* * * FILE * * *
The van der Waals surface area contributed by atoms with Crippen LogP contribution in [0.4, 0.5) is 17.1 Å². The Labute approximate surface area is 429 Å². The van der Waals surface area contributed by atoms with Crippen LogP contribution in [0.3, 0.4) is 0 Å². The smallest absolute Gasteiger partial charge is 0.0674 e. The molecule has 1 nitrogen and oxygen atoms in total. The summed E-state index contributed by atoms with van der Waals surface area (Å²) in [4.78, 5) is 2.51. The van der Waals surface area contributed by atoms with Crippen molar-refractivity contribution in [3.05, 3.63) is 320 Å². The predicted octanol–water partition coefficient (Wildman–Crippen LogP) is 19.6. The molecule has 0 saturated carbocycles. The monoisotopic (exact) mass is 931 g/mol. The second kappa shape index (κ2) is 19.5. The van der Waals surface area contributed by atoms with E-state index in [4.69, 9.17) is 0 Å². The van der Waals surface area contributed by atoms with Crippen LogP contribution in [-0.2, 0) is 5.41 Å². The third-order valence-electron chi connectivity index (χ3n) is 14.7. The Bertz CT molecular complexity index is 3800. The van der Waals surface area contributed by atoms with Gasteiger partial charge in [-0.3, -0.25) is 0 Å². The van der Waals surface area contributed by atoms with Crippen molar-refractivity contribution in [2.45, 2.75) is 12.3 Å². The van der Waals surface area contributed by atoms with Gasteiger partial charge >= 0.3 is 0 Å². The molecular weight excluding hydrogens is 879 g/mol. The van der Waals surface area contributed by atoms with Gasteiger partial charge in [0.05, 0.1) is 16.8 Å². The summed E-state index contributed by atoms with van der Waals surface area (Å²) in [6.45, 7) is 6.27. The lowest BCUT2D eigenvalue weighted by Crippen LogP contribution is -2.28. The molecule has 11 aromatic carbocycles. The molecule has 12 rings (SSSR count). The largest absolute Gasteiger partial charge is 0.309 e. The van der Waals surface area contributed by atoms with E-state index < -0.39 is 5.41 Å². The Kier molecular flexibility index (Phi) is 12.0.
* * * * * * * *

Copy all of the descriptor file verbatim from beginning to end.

The van der Waals surface area contributed by atoms with Crippen LogP contribution in [0.4, 0.5) is 17.1 Å². The Labute approximate surface area is 429 Å². The van der Waals surface area contributed by atoms with Crippen LogP contribution in [0.3, 0.4) is 0 Å². The smallest absolute Gasteiger partial charge is 0.0674 e. The molecule has 1 nitrogen and oxygen atoms in total. The summed E-state index contributed by atoms with van der Waals surface area (Å²) in [4.78, 5) is 2.51. The van der Waals surface area contributed by atoms with Crippen molar-refractivity contribution in [3.05, 3.63) is 320 Å². The predicted octanol–water partition coefficient (Wildman–Crippen LogP) is 19.6. The molecule has 0 saturated carbocycles. The monoisotopic (exact) mass is 931 g/mol. The second kappa shape index (κ2) is 19.5. The van der Waals surface area contributed by atoms with E-state index in [4.69, 9.17) is 0 Å². The van der Waals surface area contributed by atoms with Crippen LogP contribution in [-0.2, 0) is 5.41 Å². The third-order valence-electron chi connectivity index (χ3n) is 14.7. The Bertz CT molecular complexity index is 3800. The van der Waals surface area contributed by atoms with Gasteiger partial charge in [-0.3, -0.25) is 0 Å². The van der Waals surface area contributed by atoms with Crippen molar-refractivity contribution in [2.45, 2.75) is 12.3 Å². The van der Waals surface area contributed by atoms with Gasteiger partial charge >= 0.3 is 0 Å². The molecular weight excluding hydrogens is 879 g/mol. The van der Waals surface area contributed by atoms with Gasteiger partial charge in [0.05, 0.1) is 16.8 Å². The summed E-state index contributed by atoms with van der Waals surface area (Å²) in [6.45, 7) is 6.27. The lowest BCUT2D eigenvalue weighted by Crippen LogP contribution is -2.28. The molecule has 11 aromatic carbocycles. The molecule has 12 rings (SSSR count). The largest absolute Gasteiger partial charge is 0.309 e. The van der Waals surface area contributed by atoms with E-state index < -0.39 is 5.41 Å². The Kier molecular flexibility index (Phi) is 12.0.